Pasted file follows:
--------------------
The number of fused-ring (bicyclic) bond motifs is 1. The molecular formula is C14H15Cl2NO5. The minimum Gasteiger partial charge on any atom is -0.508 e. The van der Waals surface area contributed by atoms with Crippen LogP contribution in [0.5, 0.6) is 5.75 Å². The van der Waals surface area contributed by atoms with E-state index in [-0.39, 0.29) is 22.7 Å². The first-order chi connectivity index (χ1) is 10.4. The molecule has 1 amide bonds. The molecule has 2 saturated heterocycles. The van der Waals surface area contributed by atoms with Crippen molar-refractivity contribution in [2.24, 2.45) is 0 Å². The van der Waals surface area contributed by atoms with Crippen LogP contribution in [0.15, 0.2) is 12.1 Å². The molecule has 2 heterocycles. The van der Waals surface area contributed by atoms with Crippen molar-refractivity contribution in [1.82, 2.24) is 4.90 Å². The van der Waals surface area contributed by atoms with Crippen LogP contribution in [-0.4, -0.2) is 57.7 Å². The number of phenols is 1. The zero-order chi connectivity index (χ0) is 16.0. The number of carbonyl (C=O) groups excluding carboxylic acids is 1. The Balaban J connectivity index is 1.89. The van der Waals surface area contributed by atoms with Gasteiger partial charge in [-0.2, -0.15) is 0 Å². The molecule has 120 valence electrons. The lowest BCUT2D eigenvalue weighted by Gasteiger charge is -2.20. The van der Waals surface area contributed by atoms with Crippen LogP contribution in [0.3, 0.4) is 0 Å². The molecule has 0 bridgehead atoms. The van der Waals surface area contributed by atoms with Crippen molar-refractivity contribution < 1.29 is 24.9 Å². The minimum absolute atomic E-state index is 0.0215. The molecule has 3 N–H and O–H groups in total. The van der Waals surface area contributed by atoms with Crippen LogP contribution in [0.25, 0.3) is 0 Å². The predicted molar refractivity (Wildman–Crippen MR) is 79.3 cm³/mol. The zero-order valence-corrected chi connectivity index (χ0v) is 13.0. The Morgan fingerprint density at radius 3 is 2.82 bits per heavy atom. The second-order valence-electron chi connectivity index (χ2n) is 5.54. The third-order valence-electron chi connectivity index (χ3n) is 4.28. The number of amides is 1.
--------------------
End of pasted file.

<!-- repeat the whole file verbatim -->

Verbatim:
The number of fused-ring (bicyclic) bond motifs is 1. The molecular formula is C14H15Cl2NO5. The minimum Gasteiger partial charge on any atom is -0.508 e. The van der Waals surface area contributed by atoms with Crippen LogP contribution in [0.5, 0.6) is 5.75 Å². The van der Waals surface area contributed by atoms with E-state index in [-0.39, 0.29) is 22.7 Å². The first-order chi connectivity index (χ1) is 10.4. The molecule has 1 amide bonds. The molecule has 2 saturated heterocycles. The van der Waals surface area contributed by atoms with Crippen molar-refractivity contribution in [2.24, 2.45) is 0 Å². The van der Waals surface area contributed by atoms with Crippen LogP contribution in [0.15, 0.2) is 12.1 Å². The molecule has 2 heterocycles. The van der Waals surface area contributed by atoms with Crippen molar-refractivity contribution in [1.82, 2.24) is 4.90 Å². The van der Waals surface area contributed by atoms with Crippen LogP contribution in [-0.4, -0.2) is 57.7 Å². The number of phenols is 1. The zero-order chi connectivity index (χ0) is 16.0. The number of carbonyl (C=O) groups excluding carboxylic acids is 1. The Balaban J connectivity index is 1.89. The van der Waals surface area contributed by atoms with Gasteiger partial charge in [-0.2, -0.15) is 0 Å². The molecule has 120 valence electrons. The lowest BCUT2D eigenvalue weighted by Gasteiger charge is -2.20. The van der Waals surface area contributed by atoms with Crippen LogP contribution in [0.3, 0.4) is 0 Å². The molecule has 0 bridgehead atoms. The van der Waals surface area contributed by atoms with Crippen molar-refractivity contribution < 1.29 is 24.9 Å². The minimum absolute atomic E-state index is 0.0215. The molecule has 3 N–H and O–H groups in total. The van der Waals surface area contributed by atoms with Crippen LogP contribution in [0.25, 0.3) is 0 Å². The predicted molar refractivity (Wildman–Crippen MR) is 79.3 cm³/mol. The zero-order valence-corrected chi connectivity index (χ0v) is 13.0. The Morgan fingerprint density at radius 3 is 2.82 bits per heavy atom. The second-order valence-electron chi connectivity index (χ2n) is 5.54. The third-order valence-electron chi connectivity index (χ3n) is 4.28. The number of amides is 1.